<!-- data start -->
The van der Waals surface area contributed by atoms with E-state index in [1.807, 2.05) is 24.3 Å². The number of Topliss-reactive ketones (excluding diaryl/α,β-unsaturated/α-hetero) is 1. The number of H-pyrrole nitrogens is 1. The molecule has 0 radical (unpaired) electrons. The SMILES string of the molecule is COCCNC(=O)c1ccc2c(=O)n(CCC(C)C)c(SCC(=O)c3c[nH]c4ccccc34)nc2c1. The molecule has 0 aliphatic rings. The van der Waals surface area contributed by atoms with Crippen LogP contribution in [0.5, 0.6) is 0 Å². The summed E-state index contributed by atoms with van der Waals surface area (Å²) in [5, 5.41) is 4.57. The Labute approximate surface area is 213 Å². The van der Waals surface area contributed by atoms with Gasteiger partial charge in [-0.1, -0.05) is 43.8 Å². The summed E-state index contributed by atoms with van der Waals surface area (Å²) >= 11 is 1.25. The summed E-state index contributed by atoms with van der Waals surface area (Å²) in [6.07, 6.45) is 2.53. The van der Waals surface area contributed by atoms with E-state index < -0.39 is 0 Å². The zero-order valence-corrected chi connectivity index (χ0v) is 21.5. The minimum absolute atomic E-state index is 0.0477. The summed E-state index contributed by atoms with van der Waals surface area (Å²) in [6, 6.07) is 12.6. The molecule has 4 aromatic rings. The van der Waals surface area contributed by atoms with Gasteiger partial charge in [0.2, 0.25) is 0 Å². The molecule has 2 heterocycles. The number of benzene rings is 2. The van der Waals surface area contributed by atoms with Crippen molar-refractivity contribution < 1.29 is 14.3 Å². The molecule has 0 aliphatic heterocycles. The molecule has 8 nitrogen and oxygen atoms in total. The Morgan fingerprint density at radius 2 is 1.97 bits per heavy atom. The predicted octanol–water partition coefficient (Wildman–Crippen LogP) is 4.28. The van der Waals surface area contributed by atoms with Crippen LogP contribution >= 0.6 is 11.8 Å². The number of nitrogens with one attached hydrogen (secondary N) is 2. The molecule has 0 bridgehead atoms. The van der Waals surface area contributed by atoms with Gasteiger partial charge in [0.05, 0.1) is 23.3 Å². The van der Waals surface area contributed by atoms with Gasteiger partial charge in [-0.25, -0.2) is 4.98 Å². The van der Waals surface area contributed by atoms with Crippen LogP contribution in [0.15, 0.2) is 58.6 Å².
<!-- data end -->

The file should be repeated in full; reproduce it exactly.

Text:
The van der Waals surface area contributed by atoms with E-state index in [1.807, 2.05) is 24.3 Å². The number of Topliss-reactive ketones (excluding diaryl/α,β-unsaturated/α-hetero) is 1. The number of H-pyrrole nitrogens is 1. The molecule has 0 radical (unpaired) electrons. The SMILES string of the molecule is COCCNC(=O)c1ccc2c(=O)n(CCC(C)C)c(SCC(=O)c3c[nH]c4ccccc34)nc2c1. The molecule has 0 aliphatic rings. The van der Waals surface area contributed by atoms with Crippen LogP contribution in [0.5, 0.6) is 0 Å². The summed E-state index contributed by atoms with van der Waals surface area (Å²) in [5, 5.41) is 4.57. The Labute approximate surface area is 213 Å². The van der Waals surface area contributed by atoms with Gasteiger partial charge in [-0.1, -0.05) is 43.8 Å². The summed E-state index contributed by atoms with van der Waals surface area (Å²) >= 11 is 1.25. The summed E-state index contributed by atoms with van der Waals surface area (Å²) in [6.07, 6.45) is 2.53. The van der Waals surface area contributed by atoms with E-state index < -0.39 is 0 Å². The zero-order valence-corrected chi connectivity index (χ0v) is 21.5. The minimum absolute atomic E-state index is 0.0477. The summed E-state index contributed by atoms with van der Waals surface area (Å²) in [6, 6.07) is 12.6. The molecule has 4 aromatic rings. The van der Waals surface area contributed by atoms with Gasteiger partial charge in [0.2, 0.25) is 0 Å². The molecule has 2 heterocycles. The number of benzene rings is 2. The van der Waals surface area contributed by atoms with Crippen molar-refractivity contribution < 1.29 is 14.3 Å². The molecule has 0 aliphatic heterocycles. The molecule has 8 nitrogen and oxygen atoms in total. The Morgan fingerprint density at radius 2 is 1.97 bits per heavy atom. The predicted octanol–water partition coefficient (Wildman–Crippen LogP) is 4.28. The van der Waals surface area contributed by atoms with Crippen LogP contribution >= 0.6 is 11.8 Å². The number of nitrogens with one attached hydrogen (secondary N) is 2. The molecule has 0 bridgehead atoms. The van der Waals surface area contributed by atoms with Gasteiger partial charge in [0.05, 0.1) is 23.3 Å². The van der Waals surface area contributed by atoms with Gasteiger partial charge in [-0.25, -0.2) is 4.98 Å². The van der Waals surface area contributed by atoms with Crippen LogP contribution in [0.15, 0.2) is 58.6 Å².